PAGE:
Have you ever considered the accuracy and reliability of hospital death certification? Prior to my recent research project, I certainly hadn’t. Accurate certification is not only important for legalities sake, or for families in understanding the cause of death of their relative, but it is pivotal in determining public health initiatives and health service provision allocation. Inaccuracies in cause of death documentation could therefore potentially result in over or under-provision of resources in certain areas. There are publications reporting error rates of up to 40% in cause of death documentation, as well as audits concluding that simple educational measures improve accurate certification by at least 13%.
As part of my research, I was tasked to independently validate the cause of death of a number of deceased patients with a fellow doctor by reviewing patient records, and formulate our own individual opinions on death causation. The outcome of this task was interesting for two reasons. Firstly, it highlighted gaps in my knowledge regarding accurate completion of death certification, and secondly, it unearthed repeated errors in recorded certificates, when reviewed for comparison.
The main point I learnt was the importance in getting to grips with the underlying cause of death: the initiator in the chain of events that led directly to death. With that in mind, the death certificate should tell a story. The patient’s initiating event may have been a cerebrovascular accident (CVA), but as a result of the ensuing immobility, they may have died of pneumonia. Frequently, when reviewing recorded death certificates, cases like this would have had “1a” documented as “pneumonia” with no underlying cause. When considering coding and resource allocation, it is vital that the underlying cause (the CVA) be mentioned on the lowest line of part 1.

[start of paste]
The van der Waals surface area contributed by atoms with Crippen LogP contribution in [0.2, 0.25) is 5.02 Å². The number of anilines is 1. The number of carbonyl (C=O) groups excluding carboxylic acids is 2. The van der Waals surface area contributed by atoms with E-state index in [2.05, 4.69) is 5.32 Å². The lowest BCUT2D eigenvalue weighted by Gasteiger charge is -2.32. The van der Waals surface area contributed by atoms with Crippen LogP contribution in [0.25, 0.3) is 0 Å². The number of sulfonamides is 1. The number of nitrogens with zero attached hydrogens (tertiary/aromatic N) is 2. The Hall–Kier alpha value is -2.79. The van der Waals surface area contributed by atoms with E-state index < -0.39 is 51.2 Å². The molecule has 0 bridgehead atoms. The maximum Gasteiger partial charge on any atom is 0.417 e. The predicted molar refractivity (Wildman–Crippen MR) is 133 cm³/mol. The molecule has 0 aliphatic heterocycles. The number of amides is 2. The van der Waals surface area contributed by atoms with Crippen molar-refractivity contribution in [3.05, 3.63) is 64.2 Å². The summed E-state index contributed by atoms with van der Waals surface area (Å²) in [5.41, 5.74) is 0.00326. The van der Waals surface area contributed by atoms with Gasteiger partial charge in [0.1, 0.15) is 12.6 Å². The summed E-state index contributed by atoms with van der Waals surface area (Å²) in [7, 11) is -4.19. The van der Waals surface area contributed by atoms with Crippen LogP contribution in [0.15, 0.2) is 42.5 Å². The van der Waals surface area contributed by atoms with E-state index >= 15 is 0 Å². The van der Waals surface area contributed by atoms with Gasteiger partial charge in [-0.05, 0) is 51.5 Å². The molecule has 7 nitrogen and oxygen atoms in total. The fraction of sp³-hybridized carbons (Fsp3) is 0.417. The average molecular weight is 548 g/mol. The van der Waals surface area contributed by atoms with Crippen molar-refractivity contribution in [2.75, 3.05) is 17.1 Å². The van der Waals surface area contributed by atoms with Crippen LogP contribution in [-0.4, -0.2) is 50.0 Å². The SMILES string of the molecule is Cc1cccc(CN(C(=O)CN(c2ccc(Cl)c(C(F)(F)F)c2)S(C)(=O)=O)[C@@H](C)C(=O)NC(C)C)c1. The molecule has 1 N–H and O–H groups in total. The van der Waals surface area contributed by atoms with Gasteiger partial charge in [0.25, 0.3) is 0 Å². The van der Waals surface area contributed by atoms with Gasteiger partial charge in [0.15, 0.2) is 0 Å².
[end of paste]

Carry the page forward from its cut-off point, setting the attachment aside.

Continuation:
Another learning point was to avoid describing terminal events or modes of dying. Many official death certificates used phrases like “cardiorespiratory arrest” as the final cause of death (1a). Everybody ultimately dies of cardiorespiratory arrest so in describing the cause of death, that phrase becomes redundant. Rather, the underlying cause of the arrest should be detailed.
Lastly, organ failure alone was frequently documented as a cause of death. As organ failure can be due to an unnatural cause, such as poisoning, it is imperative that the underlying cause for the organ failure be documented. For example, the final cause of death may be cardiac failure, but if the failure is underpinned by ischaemic cardiomyopathy, which in turn was caused by myocardial infarction, these must be documented as 1b and 1c respectively.
Aside from these errors highlighted, it is important to consider why they were made in the first place. Junior doctors are often responsible for completing hospital death certificates and, having finished the foundation programme last year, I was alarmed that some of this information was new to me. It is part of the undergraduate syllabus to teach medical students how to fill out death certificates but, in my experience, no further teaching was offered as a foundation doctor. As publications have shown a reduction in certification error after educational intervention, perhaps completion of death certification training should be additionally offered to junior doctors. The ONS have published clear and thorough guidance on completing medical certificates; I recommend doctors refresh their memories on death certification by reading these.
I declare that that I have read and understood the BMJ Group policy on declaration of interests and I have no relevant interests to declare.
Rebecca Mills is about to commence core medical training in London and has been undertaking research in cardiology for the past year.